Sep 10 2013
U.S. Rep. Harold "Hal" Rogers (KY-05) applauds the Food and Drug Administration's (FDA) new class-wide safety labeling changes for prescription painkillers. For more than a decade, Rogers has pushed the FDA to take action to reduce the abuse of these powerful medications. Specifically, Rogers has urged that the indication for opioid narcotics be changed from "moderate-to-severe pain" to "severe pain" only, so that physicians are fully aware of the safety concerns before unnecessarily prescribing highly addictive painkillers to patients. Today's announcement by the FDA will help ensure that these drugs are only prescribed for patients suffering from chronic, long-term pain.
"Step by step, we are paving the way for smarter, life-saving practices for prescription painkillers. For far too long, misguided labels, over-prescription, and misunderstanding about the power of pain pills have led to unnecessary addictions. These practices have resulted in untold societal costs of drug treatment, lost wages and jobs, drug-exposed babies, and thousands of accidental overdose deaths nationwide," said Rogers, co-founder and co-chairman of the Congressional Caucus on Prescription Drug Abuse. "This announcement by the FDA is potentially a game-changer, and I applaud Dr. Hamburg for using her authority to tighten the guidelines for prescribing these powerful drugs. Lives will be saved because of this decision."
FDA Commissioner Margaret Hamburg, M.D. said the agency invoked its authority to require safer labels "to combat the crisis of misue, abuse, addiction, overdose, and death from these potent drugs that have harmed too many patients and devastated too many families."
This decision comes after Rogers and six members of the Congressional Caucus on Prescription Drug Abuse pressed the FDA to take action on safety labeling of opioids in August 2012. In a letter to the FDA, the Caucus noted that the Centers for Disease Control and Prevention (CDC) had reported the amount of painkillers sold was four times larger in 2010 than in 1999. The letter warned the FDA of the correlation between increased sales and the growing number of overdose deaths and substance abuse treatment admissions.
The new labels will include a new boxed warning on neonatal opioid withdrawal syndrome, and new postmarked study requirements for all extended-release and long-acting (ER/LA) opioid analgesics intended to treat pain.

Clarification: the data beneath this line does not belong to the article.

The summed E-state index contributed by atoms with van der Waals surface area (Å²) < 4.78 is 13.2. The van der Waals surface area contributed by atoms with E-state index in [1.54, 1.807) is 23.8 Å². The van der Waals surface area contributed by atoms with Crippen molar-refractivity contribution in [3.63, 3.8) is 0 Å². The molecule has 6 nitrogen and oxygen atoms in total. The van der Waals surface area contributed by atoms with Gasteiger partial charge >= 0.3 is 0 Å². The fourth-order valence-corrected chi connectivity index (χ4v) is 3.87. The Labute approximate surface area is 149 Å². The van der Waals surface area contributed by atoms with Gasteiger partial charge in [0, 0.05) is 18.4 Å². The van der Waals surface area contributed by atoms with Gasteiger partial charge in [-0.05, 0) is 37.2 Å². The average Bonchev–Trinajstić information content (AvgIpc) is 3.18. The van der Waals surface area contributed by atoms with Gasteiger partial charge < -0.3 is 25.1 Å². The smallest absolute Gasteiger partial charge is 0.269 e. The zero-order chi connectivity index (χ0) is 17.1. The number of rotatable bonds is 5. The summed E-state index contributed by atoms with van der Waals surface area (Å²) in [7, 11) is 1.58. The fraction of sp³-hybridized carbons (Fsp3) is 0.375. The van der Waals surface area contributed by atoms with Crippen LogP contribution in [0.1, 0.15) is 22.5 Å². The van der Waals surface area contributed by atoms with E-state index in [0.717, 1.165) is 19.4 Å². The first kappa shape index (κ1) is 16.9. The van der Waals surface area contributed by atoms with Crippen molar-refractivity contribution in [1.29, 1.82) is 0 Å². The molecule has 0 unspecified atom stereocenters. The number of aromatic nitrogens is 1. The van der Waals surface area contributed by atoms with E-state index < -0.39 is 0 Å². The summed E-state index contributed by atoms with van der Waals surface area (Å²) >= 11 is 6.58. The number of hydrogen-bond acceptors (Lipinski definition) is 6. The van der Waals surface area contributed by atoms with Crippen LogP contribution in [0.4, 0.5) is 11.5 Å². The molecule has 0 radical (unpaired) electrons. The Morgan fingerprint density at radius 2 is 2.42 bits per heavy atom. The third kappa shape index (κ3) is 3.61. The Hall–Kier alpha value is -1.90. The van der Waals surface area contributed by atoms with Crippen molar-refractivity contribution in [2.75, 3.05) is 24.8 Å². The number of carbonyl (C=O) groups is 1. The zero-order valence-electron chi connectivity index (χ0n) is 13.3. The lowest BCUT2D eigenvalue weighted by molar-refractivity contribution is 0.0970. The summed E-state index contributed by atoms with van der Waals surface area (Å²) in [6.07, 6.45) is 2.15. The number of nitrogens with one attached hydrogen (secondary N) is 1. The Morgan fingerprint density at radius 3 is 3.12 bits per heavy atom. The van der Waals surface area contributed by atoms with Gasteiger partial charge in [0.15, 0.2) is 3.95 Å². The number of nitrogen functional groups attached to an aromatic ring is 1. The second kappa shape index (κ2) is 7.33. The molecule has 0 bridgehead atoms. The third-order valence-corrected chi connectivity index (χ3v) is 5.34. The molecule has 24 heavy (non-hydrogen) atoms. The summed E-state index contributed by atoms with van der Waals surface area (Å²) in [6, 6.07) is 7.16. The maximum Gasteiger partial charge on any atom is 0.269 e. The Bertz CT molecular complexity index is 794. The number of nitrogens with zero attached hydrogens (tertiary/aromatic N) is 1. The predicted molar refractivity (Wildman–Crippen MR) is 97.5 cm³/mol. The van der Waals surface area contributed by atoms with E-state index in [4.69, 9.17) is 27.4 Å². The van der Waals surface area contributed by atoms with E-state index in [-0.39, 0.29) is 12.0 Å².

FDA is requiring a new boxed warning on ER/LA opioid analgesics to caution that chronic maternal use of these products during pregnancy can result in neonatal opioid withdrawal syndrome (NOWS), which may be life-threatening and require management according to protocols developed by neonatology experts. NOWS can occur in a newborn exposed to opioid drugs while in the mother’s womb. Symptoms may include poor feeding, rapid breathing, trembling, and excessive or high-pitched crying.
In Kentucky, reports show a 2,400% increase in drug-exposed newborns in a decade. In 2011, 730 babies were reportedly diagnosed with neonatal abstinence syndrome (NAS) compared to only 67 in 2001. Meanwhile, nurseries across the nation reported a 330% increase in NAS from 2000 to 2009, according to the Journal of the American Medical Association. These new FDA labels are designed to raise awareness of newborn dependency as well.
Rogers co-founded the bi-partisan Congressional Caucus on Prescription Drug Abuse to raise awareness of abuse and to work toward innovative and effective policy solutions, incorporating treatment, prevention, law enforcement and research. Rogers has served Kentucky’s 5th Congressional District since 1981. With a focus on economic development, job creation, fighting illegal drugs and preserving Appalachia’s natural treasures, he has a reputation for listening to his constituents and fighting for the region he represents. For more information, visithttp://halrogers.house.gov/ or follow Rogers on Twitter https://twitter.com/#!/RepHalRogers or on Facebookhttps://www.facebook.com/#!/CongressmanHalRogers.